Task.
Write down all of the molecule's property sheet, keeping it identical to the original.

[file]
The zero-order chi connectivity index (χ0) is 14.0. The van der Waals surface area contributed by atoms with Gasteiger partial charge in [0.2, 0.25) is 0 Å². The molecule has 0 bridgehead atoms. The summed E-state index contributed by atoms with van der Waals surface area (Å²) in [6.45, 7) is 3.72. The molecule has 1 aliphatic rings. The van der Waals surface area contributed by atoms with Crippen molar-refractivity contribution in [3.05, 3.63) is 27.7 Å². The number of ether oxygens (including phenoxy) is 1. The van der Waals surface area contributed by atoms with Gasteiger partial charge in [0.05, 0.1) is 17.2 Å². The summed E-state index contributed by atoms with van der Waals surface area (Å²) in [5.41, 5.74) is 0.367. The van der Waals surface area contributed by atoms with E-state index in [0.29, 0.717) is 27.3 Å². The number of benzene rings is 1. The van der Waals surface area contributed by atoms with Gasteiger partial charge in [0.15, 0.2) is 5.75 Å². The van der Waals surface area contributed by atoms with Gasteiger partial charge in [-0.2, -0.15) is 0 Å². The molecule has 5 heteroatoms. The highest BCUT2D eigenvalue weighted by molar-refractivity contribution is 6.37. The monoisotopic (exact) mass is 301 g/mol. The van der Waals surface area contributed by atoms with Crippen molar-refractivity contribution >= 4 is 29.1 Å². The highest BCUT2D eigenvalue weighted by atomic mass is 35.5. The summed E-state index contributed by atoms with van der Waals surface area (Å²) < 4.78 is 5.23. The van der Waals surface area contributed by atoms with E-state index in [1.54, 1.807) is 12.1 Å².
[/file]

The zero-order chi connectivity index (χ0) is 14.0. The van der Waals surface area contributed by atoms with Gasteiger partial charge in [0.2, 0.25) is 0 Å². The molecule has 0 bridgehead atoms. The summed E-state index contributed by atoms with van der Waals surface area (Å²) in [6.45, 7) is 3.72. The molecule has 1 aliphatic rings. The van der Waals surface area contributed by atoms with Crippen molar-refractivity contribution in [3.05, 3.63) is 27.7 Å². The number of ether oxygens (including phenoxy) is 1. The van der Waals surface area contributed by atoms with Gasteiger partial charge in [0.05, 0.1) is 17.2 Å². The summed E-state index contributed by atoms with van der Waals surface area (Å²) in [5.41, 5.74) is 0.367. The van der Waals surface area contributed by atoms with E-state index in [0.29, 0.717) is 27.3 Å². The number of benzene rings is 1. The van der Waals surface area contributed by atoms with Gasteiger partial charge in [0.15, 0.2) is 5.75 Å². The van der Waals surface area contributed by atoms with Gasteiger partial charge in [-0.2, -0.15) is 0 Å². The molecule has 5 heteroatoms. The highest BCUT2D eigenvalue weighted by molar-refractivity contribution is 6.37. The monoisotopic (exact) mass is 301 g/mol. The van der Waals surface area contributed by atoms with Crippen molar-refractivity contribution >= 4 is 29.1 Å². The highest BCUT2D eigenvalue weighted by atomic mass is 35.5. The summed E-state index contributed by atoms with van der Waals surface area (Å²) < 4.78 is 5.23. The van der Waals surface area contributed by atoms with E-state index in [1.54, 1.807) is 12.1 Å².